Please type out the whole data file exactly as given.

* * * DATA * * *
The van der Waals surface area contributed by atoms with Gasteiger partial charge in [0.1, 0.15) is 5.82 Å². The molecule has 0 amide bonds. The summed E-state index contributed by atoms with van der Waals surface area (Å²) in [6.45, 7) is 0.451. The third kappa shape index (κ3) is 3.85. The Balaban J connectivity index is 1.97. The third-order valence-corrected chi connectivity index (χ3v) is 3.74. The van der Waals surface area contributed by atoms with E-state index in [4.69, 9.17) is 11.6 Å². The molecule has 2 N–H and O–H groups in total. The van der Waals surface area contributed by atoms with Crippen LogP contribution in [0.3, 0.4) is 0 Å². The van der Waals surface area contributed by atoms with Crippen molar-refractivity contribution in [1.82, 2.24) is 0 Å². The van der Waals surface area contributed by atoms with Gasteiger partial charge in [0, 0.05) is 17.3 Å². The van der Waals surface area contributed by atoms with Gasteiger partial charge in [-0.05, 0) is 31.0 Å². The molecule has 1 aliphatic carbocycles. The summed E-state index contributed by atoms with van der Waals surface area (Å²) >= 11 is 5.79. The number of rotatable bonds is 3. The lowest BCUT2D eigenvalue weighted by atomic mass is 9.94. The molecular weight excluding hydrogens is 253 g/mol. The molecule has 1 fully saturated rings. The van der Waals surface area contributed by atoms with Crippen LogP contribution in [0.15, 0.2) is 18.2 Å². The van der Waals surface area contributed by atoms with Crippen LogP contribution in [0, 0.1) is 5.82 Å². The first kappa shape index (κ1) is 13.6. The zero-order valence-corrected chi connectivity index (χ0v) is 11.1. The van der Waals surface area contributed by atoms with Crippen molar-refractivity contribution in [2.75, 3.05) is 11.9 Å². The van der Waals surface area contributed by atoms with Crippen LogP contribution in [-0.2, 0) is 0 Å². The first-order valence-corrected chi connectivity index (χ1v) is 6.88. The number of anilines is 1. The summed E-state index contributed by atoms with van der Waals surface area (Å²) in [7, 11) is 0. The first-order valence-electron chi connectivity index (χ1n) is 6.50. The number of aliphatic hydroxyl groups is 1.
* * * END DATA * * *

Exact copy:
The van der Waals surface area contributed by atoms with Gasteiger partial charge in [0.1, 0.15) is 5.82 Å². The molecule has 0 amide bonds. The summed E-state index contributed by atoms with van der Waals surface area (Å²) in [6.45, 7) is 0.451. The third kappa shape index (κ3) is 3.85. The Balaban J connectivity index is 1.97. The third-order valence-corrected chi connectivity index (χ3v) is 3.74. The van der Waals surface area contributed by atoms with E-state index in [4.69, 9.17) is 11.6 Å². The molecule has 2 N–H and O–H groups in total. The van der Waals surface area contributed by atoms with Crippen LogP contribution in [0.3, 0.4) is 0 Å². The van der Waals surface area contributed by atoms with Crippen molar-refractivity contribution in [1.82, 2.24) is 0 Å². The van der Waals surface area contributed by atoms with Gasteiger partial charge in [0, 0.05) is 17.3 Å². The van der Waals surface area contributed by atoms with Gasteiger partial charge in [-0.05, 0) is 31.0 Å². The molecule has 1 aliphatic carbocycles. The summed E-state index contributed by atoms with van der Waals surface area (Å²) >= 11 is 5.79. The number of rotatable bonds is 3. The lowest BCUT2D eigenvalue weighted by atomic mass is 9.94. The molecular weight excluding hydrogens is 253 g/mol. The molecule has 1 fully saturated rings. The van der Waals surface area contributed by atoms with Crippen LogP contribution in [0.15, 0.2) is 18.2 Å². The van der Waals surface area contributed by atoms with Crippen LogP contribution in [0, 0.1) is 5.82 Å². The first kappa shape index (κ1) is 13.6. The zero-order valence-corrected chi connectivity index (χ0v) is 11.1. The van der Waals surface area contributed by atoms with Crippen molar-refractivity contribution in [2.75, 3.05) is 11.9 Å². The van der Waals surface area contributed by atoms with Crippen LogP contribution in [-0.2, 0) is 0 Å². The first-order valence-corrected chi connectivity index (χ1v) is 6.88. The number of anilines is 1. The summed E-state index contributed by atoms with van der Waals surface area (Å²) in [7, 11) is 0. The first-order valence-electron chi connectivity index (χ1n) is 6.50. The number of aliphatic hydroxyl groups is 1.